Dreher’s war, part 2
So how has America’s foremost Eastern Orthodox culture warrior responded to his co-religionists’ war in Ukraine?
For starters, let’s note that, unlike some on the far right (including a few Republican members of Congress), Dreher’s pro-Russian leanings have not led him to back the invasion.
“Putin has gone way too far this time,” he tweeted on February 26, two days after Russian troops crossed the border. “Being pro-Russian is not without limits. I’m generally more favorable to Russia than most, but invading Ukraine is too much.”
RELATED: Dreher’s war, part 1
On March 9, he tweeted, “Putin had better hope nobody in his circle decides to shiv him today, because after bombing that maternity hospital, he would bust Hell wide open.”
Fine. But to understand where Dreher’s Orthodox heart lies, take a moment to read what he had to say on March 10, in his only detailed commentary to date on the the conflict.
As an Orthodox Christian, I can tell you that the tragedy playing out here is tectonic. Patriarch Kyrill and Vladimir Putin are going to go down as the Russian leaders who lost Ukraine, politically and religiously. The only way Kyrill could possibly save Church unity at this point — if it’s even achievable — is to effectively martyr himself by publicly and unambiguously denouncing the war. Putin would do away with him somehow — either professionally or literally by martyring him — but he might have a chance at saving the unity of the Church. If not, though, Ukraine, the birthplace in the year 988 of Russian Orthodoxy, will be lost to Russia forever.
The worst cost of Putin’s war is the loss of human life. But this comes next. This is fratricide, and by not openly condemning it, the Patriarch appears to bless it … Russian Orthodoxy — grounded in Truth, long-suffering piety, and a matchless beauty that magnifies the Eternal — will survive this, as will Orthodoxy in Ukraine. But both will be diminished and wounded. It will be left to generations to come to heal this war between brothers — a war that did not have to happen, but was chosen by Vladimir Putin, and effectively sanctified by Patriarch Kyrill.
Politically and religiously, this was off the wall. Ukraine has been an independent country since the end of the Soviet Union, and one with a language and national identity of its own for much, much longer than that. It was not Putin’s to lose, except in the sense that he has succeeded in profoundly deepening Ukrainian nationalism and Ukrainian’s hostility to Russia.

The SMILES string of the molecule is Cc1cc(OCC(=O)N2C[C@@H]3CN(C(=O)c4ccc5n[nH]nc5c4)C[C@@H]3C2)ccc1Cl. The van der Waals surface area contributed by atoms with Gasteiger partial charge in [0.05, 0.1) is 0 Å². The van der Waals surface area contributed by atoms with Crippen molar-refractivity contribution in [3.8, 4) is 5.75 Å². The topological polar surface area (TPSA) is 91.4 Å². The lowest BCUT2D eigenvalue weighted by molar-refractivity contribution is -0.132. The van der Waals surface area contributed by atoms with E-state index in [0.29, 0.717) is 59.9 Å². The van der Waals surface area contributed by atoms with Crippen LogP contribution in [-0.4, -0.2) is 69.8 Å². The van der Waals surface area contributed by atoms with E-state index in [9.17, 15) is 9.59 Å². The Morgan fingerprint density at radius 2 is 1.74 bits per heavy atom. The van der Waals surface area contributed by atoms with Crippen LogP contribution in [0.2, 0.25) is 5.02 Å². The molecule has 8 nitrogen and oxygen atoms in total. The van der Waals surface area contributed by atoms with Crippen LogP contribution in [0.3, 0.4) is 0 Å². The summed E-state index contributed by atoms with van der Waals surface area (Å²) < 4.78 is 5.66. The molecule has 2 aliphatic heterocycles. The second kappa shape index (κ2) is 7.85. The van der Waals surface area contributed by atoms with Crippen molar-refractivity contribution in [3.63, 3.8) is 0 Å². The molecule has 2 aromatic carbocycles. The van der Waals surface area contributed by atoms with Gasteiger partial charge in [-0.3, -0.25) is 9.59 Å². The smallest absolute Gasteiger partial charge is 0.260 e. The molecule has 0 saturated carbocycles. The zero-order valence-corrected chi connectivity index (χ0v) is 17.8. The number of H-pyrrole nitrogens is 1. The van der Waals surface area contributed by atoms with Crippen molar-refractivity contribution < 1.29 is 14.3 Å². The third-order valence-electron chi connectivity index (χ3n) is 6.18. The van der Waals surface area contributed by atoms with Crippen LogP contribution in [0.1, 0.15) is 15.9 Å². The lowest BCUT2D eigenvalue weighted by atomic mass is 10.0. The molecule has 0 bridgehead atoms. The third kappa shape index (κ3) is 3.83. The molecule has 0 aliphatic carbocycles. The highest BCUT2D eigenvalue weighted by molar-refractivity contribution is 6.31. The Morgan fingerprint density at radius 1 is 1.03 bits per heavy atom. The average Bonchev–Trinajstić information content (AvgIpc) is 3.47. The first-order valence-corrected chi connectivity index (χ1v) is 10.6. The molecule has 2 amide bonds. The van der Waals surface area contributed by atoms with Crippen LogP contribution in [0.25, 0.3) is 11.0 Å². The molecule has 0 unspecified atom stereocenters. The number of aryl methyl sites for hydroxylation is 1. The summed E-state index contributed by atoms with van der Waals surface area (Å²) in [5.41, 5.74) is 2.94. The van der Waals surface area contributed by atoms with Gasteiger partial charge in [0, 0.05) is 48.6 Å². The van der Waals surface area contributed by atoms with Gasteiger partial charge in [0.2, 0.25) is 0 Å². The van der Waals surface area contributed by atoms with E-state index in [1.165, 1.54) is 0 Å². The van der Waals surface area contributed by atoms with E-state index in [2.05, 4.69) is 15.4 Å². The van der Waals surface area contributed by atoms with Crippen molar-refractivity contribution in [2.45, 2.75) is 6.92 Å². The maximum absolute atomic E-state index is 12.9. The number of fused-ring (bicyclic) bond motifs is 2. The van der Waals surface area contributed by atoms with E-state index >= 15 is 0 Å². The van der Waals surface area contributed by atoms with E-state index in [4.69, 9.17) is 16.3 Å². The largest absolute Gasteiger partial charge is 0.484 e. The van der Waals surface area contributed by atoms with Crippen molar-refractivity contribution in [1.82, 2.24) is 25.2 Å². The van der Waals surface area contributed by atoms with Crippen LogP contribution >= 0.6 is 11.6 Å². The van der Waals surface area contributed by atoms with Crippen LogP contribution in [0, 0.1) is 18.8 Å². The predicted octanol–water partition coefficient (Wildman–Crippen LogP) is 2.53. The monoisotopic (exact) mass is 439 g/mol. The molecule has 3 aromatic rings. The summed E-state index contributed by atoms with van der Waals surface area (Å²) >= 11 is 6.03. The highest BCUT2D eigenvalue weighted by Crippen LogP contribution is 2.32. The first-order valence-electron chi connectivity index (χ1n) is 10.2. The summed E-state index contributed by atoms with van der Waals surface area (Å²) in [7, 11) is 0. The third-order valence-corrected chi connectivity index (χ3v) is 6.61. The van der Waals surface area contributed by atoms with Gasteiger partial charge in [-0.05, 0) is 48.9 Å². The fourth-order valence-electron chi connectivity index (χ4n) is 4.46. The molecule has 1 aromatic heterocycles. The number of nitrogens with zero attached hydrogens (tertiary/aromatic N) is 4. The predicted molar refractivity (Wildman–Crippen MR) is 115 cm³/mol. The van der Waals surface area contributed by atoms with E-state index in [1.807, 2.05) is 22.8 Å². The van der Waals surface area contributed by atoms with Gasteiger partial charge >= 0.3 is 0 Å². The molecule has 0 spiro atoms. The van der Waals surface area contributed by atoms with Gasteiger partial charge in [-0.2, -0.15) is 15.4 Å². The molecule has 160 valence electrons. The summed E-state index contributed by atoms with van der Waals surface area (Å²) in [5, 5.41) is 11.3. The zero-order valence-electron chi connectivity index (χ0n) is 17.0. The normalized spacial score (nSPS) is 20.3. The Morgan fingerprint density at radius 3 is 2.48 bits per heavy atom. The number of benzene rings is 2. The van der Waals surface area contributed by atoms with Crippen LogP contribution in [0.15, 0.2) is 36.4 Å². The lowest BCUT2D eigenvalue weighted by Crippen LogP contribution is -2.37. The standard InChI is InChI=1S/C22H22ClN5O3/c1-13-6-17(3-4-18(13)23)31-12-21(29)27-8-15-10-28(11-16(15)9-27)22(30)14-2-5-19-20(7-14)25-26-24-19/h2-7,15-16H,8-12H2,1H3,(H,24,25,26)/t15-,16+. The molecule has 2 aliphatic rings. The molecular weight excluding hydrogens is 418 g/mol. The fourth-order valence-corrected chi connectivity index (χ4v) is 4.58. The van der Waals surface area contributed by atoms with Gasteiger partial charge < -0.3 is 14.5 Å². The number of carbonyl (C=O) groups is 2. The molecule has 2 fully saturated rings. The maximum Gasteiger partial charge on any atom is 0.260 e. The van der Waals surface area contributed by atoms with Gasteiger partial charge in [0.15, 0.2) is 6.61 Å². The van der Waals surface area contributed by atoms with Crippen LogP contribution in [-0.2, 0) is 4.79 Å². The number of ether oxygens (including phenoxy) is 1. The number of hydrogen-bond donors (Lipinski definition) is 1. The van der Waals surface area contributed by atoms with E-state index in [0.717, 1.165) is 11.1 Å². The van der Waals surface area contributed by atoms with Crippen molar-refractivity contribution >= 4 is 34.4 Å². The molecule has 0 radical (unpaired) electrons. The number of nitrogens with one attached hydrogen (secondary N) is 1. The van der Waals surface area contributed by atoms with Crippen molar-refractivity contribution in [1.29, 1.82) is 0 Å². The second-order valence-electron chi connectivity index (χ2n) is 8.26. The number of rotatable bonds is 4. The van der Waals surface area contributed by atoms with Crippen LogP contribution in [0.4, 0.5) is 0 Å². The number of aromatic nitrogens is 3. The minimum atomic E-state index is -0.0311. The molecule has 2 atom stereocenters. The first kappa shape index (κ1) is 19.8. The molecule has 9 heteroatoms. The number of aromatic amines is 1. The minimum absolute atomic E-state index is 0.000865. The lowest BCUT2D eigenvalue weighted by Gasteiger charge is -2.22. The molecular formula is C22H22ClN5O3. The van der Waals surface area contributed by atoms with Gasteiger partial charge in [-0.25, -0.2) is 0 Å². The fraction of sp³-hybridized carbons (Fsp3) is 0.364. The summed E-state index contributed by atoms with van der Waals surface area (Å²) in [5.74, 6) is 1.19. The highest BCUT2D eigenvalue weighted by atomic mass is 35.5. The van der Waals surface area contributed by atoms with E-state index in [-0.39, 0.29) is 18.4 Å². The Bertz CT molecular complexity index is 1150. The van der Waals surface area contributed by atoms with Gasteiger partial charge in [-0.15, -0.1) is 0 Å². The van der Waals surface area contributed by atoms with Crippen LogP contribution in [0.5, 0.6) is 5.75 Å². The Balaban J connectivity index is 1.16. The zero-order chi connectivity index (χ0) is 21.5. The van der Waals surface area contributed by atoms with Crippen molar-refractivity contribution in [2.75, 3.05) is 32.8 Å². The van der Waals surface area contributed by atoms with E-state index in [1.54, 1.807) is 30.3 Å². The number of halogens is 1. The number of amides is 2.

On the religion front, as Dreher himself acknowledges, the unity of Russian Orthodoxy was already broken by the recent establishment of an independent Ukrainian Orthodox Church — recognized as such by the Ecumenical Patriarch of Constantinople. Only to the extent that the invasion succeeds in pushing the Orthodox Ukrainian minority that remains part of the Russian Orthodox Church into the new body might Kirill, the Moscow patriarch, be said to have “lost” Ukraine.
But apart from that we should ask, Is a full institutional separation of Orthodox Russians and Ukrainians worse than having one’s spiritual leader bless an unjust, fratricidal and all but genocidal war?
I’d say no. For one thing, in the Orthodox world, it’s very much the norm to have independent national churches. I’d also venture that Kirill did not have to anoint Putin’s imperialist venture with the unction of holy war to avoid metaphorical or real martyrdom. He could simply have kept his mouth shut. Unlike the Orthodox leaders who have heaped Kirill with criticism, Dreher lets him off the hook.
Bear in mind that Kirill has been Orthodoxy’s leading culture warrior, a hierarch who has worked hard to place himself at the head of what’s been termed “The Moralist International.” On March 7, the first day of Orthodox Lent, he gave a sermon in which he asserted that the fighting in Ukraine was the result of a rejection of “fundamental values” by those who “claim world power.” The powers, he claimed, “demand that you hold gay pride parades as a test of loyalty.”
Dreher’s most consistent cultural concern has also been with the need to preserve heterosexual norms and his angriest language has been reserved for the powers and principalities who undermine them. This is why, two months after the U.S. and its NATO partners summoned the strength to oppose Russian aggression, he could write, “The West is ruled by an evil elite who deserve nothing but defiance.”
Simply put, Dreher shares the Russian patriarch’s moral obsessions.
Not that he ignores the peril of flitting too close to the flame of secular power. Indeed, he cautioned today’s Catholic integralists — conservative intellectuals who favor an officially Catholic state — to “think hard about the wisdom of closely uniting Church and State.” For: “When the Church becomes a de facto arm of the State, people will hold it responsible for State decisions.”
Nor has he exempted the Russian Orthodox Church. Because of the vast sums showered on it by the post-Soviet Russian state, he wrote, “now we see that it makes it very hard for the Church to speak prophetically to the State in times of crisis.”
So yes, Dreher has directed some of his own prophetic thunder against Putin & Co., but he has railed no less against the West’s military response — tweeting, for example, “We are once again being frog-marched off the precipice by our ruling class. Thank God for @TuckerCarlson and @ggreenwald for being among the few senior journalists willing to call them all out.”
It’s hard to avoid the conclusion that, at the end of the day, he’d be content to see Ukraine forced into the Russian fold by Putin and Kirill. Better that than subordinate itself to the “evil elite” of the West that he defies.